How sad to read of your difficulties. My husband has been in a long term EMI unit for nearly 4 months now. At first I accepted everything I was told unquestioningly. It has taken me a long time but at last I am beginning to have the courage to speak out about his care. I'm glad you made your post as it has helped me as much as you. I see from the threads that there should be a care plan which I can ask to read. I wouldn't have known this if you hadn't posted. So, don't think you are not contributing when you 'rush to the keyboard' - you and the replies you receive help many, many others. xx TinaT
  13. Skye

    Skye Registered User

    Aug 29, 2006
    SW Scotland
    Tina, the care plan should be drawn up as soon as possible after admission. We're working hard up here to get through to hospitals and NHs that the primary carer should be involved in drawing up the plan. We're having limited success. With the hospital, they didn't consult me at all, though I did insist on being involved with the discharge plan. I suppose the fact that it was an emergency admission made it more complicated, but we've still a long way to go.

    At the EMI unit, I've been involved at every stage.

    You have the right to see it at any time, whether it's hospital or NH.
  14. nice

    nice Registered User

    Aug 24, 2006
    My mother was given amisulpride and now is a joy to be with, it cut out all of the pacing, violent rages etc. She has VD, and has been on just one 50mg tablet of amisulpride a day for nearly a year now and it's done wonders for her mental state.
  15. j.j

    j.j Registered User

    Jan 8, 2007
    mam update

    Thank you for your replies to my post, the assesment unit has brought in some extra staff so mam can have one to one a lot of time to try and alleviate her agitation. When i went in on saturday mam has a very bruised face with a black eye! Looks awful but no one knows what has happened. Her bed has had to be removed from her room with only a mattress to sleep on and i fully understand why this is but it is nevertheless upsetting. We have asked for the sodium valproate to be stopped because we couldn,t see any benefit from it and mam has been started on olanzapine again. We are hoping and praying it does something for the agitation aggression and hallucinations that torment mam at the moment.
  16. Margaret W

    Margaret W Registered User

    Apr 28, 2007
    North Derbyshire
    Dear JJ,

    First of all do not worry about taking more from the site than you are giving. I'm the other way round at the moment, thankfully, and probably haven't got as much to give as I got (if you see what I mean?).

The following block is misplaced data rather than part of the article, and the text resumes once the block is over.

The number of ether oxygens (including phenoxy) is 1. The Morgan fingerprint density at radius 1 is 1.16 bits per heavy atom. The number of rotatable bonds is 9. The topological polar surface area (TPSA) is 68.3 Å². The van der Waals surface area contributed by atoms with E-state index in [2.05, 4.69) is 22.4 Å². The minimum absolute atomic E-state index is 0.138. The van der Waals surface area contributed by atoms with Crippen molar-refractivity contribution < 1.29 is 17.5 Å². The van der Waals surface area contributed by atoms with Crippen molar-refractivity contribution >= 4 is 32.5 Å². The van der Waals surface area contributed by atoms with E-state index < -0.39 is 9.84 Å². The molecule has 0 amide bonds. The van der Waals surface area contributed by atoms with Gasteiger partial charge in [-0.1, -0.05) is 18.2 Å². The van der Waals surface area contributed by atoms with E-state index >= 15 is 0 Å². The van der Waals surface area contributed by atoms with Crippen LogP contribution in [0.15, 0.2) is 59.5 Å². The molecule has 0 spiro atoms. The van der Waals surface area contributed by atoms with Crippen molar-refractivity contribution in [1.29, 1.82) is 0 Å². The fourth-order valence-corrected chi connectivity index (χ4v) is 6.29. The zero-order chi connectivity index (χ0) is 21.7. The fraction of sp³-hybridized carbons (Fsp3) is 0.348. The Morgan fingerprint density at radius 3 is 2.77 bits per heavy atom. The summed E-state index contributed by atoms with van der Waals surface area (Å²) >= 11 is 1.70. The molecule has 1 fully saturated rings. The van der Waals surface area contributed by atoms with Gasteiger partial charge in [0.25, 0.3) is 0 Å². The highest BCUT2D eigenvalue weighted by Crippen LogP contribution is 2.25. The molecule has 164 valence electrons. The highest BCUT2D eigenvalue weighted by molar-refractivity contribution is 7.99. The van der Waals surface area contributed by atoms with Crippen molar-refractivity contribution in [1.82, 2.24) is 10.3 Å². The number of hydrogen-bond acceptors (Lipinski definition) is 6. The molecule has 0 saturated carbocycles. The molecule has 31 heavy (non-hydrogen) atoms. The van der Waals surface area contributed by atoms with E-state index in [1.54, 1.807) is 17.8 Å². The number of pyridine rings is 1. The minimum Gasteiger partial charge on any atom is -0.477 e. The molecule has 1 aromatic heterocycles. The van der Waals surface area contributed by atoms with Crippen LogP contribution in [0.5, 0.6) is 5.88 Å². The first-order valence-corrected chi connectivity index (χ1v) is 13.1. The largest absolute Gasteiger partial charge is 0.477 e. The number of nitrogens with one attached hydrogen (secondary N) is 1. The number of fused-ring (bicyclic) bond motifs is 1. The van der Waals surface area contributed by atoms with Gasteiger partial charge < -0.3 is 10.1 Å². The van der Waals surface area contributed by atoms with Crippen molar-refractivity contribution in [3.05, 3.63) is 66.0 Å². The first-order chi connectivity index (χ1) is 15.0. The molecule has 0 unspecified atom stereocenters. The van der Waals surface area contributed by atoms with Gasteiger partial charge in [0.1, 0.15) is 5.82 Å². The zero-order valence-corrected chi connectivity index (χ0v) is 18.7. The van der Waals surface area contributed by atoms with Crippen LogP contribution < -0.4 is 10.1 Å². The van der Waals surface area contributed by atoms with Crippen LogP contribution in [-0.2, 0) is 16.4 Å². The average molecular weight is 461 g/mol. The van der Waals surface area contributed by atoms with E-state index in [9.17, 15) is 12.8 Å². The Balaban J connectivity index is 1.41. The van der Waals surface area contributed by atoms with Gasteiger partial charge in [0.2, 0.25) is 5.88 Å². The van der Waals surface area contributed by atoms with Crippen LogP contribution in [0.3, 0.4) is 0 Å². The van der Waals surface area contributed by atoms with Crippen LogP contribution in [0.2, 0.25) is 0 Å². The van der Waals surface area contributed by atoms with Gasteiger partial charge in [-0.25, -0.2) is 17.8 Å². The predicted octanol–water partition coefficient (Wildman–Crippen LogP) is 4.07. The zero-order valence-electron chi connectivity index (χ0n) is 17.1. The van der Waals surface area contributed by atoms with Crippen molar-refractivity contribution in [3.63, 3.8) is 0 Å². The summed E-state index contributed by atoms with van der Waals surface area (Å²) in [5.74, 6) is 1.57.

I am so thankful that my mum's assessment unit was not like yours, and others who have posted - they were absolutely brilliant. Mum wasn't a problem to them behaviourly, but several were, and the staff coped with them admirably. I recall at one of the meetings they held on the ward for carers, one woman was so apologetic that her mother was so violent that I almost cried for her, and then when I saw her on the ward visiting her mum, I realised how awful it must have been for her, cos her mum was, indeed, very violent, to furniture, the staff, and other residents. My mum said "that woman is really nasty" and all I could say was "she doesn't realise it, mum, she doesn't know what she is doing, she doesn't mean to be nasty". I just couldn't believe this awful woman was the mother of the lovely lady I had just met - but of course I was new to AD then, and I now realise that the awful woman was probably once an extremely nice lady.

    We do have to remember how they were, don't we? Not to get sad about (though we do), but to remind ourselves of the care they now deserve.

    I can only add what others have said, if you don't think your mum is getting the right support SAY SO. It isn't always easy to do so if you are not a very assertive person (as I am not), but sometimes a friendly word "I am concerned that......" "Is it possible that......." Who could I contact to discuss it further?". are reasonable things to ask without getting shirty.

    Much luck and love,

  17. Skye

    Skye Registered User

    Aug 29, 2006
    SW Scotland
    Hi jj

    I'm glad the unit is taking more notice, and giving your mum some one-to-one.

    I hope the change of medication helps, and she sttles a bit. Keep us informed.